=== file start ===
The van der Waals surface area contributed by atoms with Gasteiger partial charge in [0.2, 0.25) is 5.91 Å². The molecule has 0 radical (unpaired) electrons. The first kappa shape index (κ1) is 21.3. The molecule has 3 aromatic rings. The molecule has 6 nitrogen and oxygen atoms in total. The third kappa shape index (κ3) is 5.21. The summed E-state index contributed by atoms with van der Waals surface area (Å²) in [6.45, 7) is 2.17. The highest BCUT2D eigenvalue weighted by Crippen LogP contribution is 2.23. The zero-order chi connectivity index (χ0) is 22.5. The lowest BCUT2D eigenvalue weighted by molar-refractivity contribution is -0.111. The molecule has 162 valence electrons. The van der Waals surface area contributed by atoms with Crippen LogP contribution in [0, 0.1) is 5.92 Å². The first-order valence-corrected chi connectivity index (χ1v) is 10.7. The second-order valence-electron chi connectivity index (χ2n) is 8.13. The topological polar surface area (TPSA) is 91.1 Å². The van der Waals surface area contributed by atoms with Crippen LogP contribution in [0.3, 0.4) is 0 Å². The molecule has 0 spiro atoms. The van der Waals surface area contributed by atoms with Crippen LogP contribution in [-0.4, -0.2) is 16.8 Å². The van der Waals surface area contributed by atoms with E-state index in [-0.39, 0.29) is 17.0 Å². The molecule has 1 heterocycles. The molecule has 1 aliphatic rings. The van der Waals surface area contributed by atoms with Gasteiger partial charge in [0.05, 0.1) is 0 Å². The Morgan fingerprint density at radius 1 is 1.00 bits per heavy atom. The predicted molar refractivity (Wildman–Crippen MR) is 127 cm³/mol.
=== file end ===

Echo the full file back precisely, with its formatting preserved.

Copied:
The van der Waals surface area contributed by atoms with Gasteiger partial charge in [0.2, 0.25) is 5.91 Å². The molecule has 0 radical (unpaired) electrons. The first kappa shape index (κ1) is 21.3. The molecule has 3 aromatic rings. The molecule has 6 nitrogen and oxygen atoms in total. The third kappa shape index (κ3) is 5.21. The summed E-state index contributed by atoms with van der Waals surface area (Å²) in [6.45, 7) is 2.17. The highest BCUT2D eigenvalue weighted by Crippen LogP contribution is 2.23. The zero-order chi connectivity index (χ0) is 22.5. The lowest BCUT2D eigenvalue weighted by molar-refractivity contribution is -0.111. The molecule has 162 valence electrons. The van der Waals surface area contributed by atoms with Crippen LogP contribution in [0, 0.1) is 5.92 Å². The first-order valence-corrected chi connectivity index (χ1v) is 10.7. The second-order valence-electron chi connectivity index (χ2n) is 8.13. The topological polar surface area (TPSA) is 91.1 Å². The van der Waals surface area contributed by atoms with Crippen LogP contribution in [0.3, 0.4) is 0 Å². The molecule has 0 spiro atoms. The van der Waals surface area contributed by atoms with Crippen LogP contribution in [-0.4, -0.2) is 16.8 Å². The van der Waals surface area contributed by atoms with E-state index in [-0.39, 0.29) is 17.0 Å². The molecule has 1 heterocycles. The molecule has 1 aliphatic rings. The van der Waals surface area contributed by atoms with Gasteiger partial charge in [0.05, 0.1) is 0 Å². The Morgan fingerprint density at radius 1 is 1.00 bits per heavy atom. The predicted molar refractivity (Wildman–Crippen MR) is 127 cm³/mol.